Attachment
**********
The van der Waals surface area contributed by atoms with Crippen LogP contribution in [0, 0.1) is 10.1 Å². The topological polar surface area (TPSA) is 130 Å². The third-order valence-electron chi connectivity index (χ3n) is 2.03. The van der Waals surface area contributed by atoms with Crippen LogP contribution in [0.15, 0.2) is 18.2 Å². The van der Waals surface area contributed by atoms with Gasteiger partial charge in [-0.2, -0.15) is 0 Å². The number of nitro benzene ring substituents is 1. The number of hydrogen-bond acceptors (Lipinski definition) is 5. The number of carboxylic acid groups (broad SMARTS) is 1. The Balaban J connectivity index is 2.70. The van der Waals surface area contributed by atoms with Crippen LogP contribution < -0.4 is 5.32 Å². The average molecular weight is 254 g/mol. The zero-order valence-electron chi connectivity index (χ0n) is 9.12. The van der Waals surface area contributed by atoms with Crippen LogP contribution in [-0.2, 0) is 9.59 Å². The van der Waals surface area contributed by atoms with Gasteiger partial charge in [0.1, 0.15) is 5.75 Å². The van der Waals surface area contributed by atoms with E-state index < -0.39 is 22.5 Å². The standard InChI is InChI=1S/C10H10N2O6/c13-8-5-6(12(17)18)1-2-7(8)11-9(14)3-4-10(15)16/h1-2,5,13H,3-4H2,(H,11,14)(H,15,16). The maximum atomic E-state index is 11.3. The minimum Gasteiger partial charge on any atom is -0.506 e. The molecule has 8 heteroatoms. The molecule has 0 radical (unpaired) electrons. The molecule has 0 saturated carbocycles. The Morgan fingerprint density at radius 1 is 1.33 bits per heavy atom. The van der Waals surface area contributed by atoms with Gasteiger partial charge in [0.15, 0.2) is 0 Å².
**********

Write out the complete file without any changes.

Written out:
The van der Waals surface area contributed by atoms with Crippen LogP contribution in [0, 0.1) is 10.1 Å². The topological polar surface area (TPSA) is 130 Å². The third-order valence-electron chi connectivity index (χ3n) is 2.03. The van der Waals surface area contributed by atoms with Crippen LogP contribution in [0.15, 0.2) is 18.2 Å². The van der Waals surface area contributed by atoms with Gasteiger partial charge in [-0.2, -0.15) is 0 Å². The number of nitro benzene ring substituents is 1. The number of hydrogen-bond acceptors (Lipinski definition) is 5. The number of carboxylic acid groups (broad SMARTS) is 1. The Balaban J connectivity index is 2.70. The van der Waals surface area contributed by atoms with Crippen LogP contribution < -0.4 is 5.32 Å². The average molecular weight is 254 g/mol. The zero-order valence-electron chi connectivity index (χ0n) is 9.12. The van der Waals surface area contributed by atoms with Crippen LogP contribution in [-0.2, 0) is 9.59 Å². The van der Waals surface area contributed by atoms with Gasteiger partial charge in [0.1, 0.15) is 5.75 Å². The van der Waals surface area contributed by atoms with E-state index < -0.39 is 22.5 Å². The standard InChI is InChI=1S/C10H10N2O6/c13-8-5-6(12(17)18)1-2-7(8)11-9(14)3-4-10(15)16/h1-2,5,13H,3-4H2,(H,11,14)(H,15,16). The maximum atomic E-state index is 11.3. The minimum Gasteiger partial charge on any atom is -0.506 e. The molecule has 8 heteroatoms. The molecule has 0 radical (unpaired) electrons. The molecule has 0 saturated carbocycles. The Morgan fingerprint density at radius 1 is 1.33 bits per heavy atom. The van der Waals surface area contributed by atoms with Gasteiger partial charge in [0.15, 0.2) is 0 Å².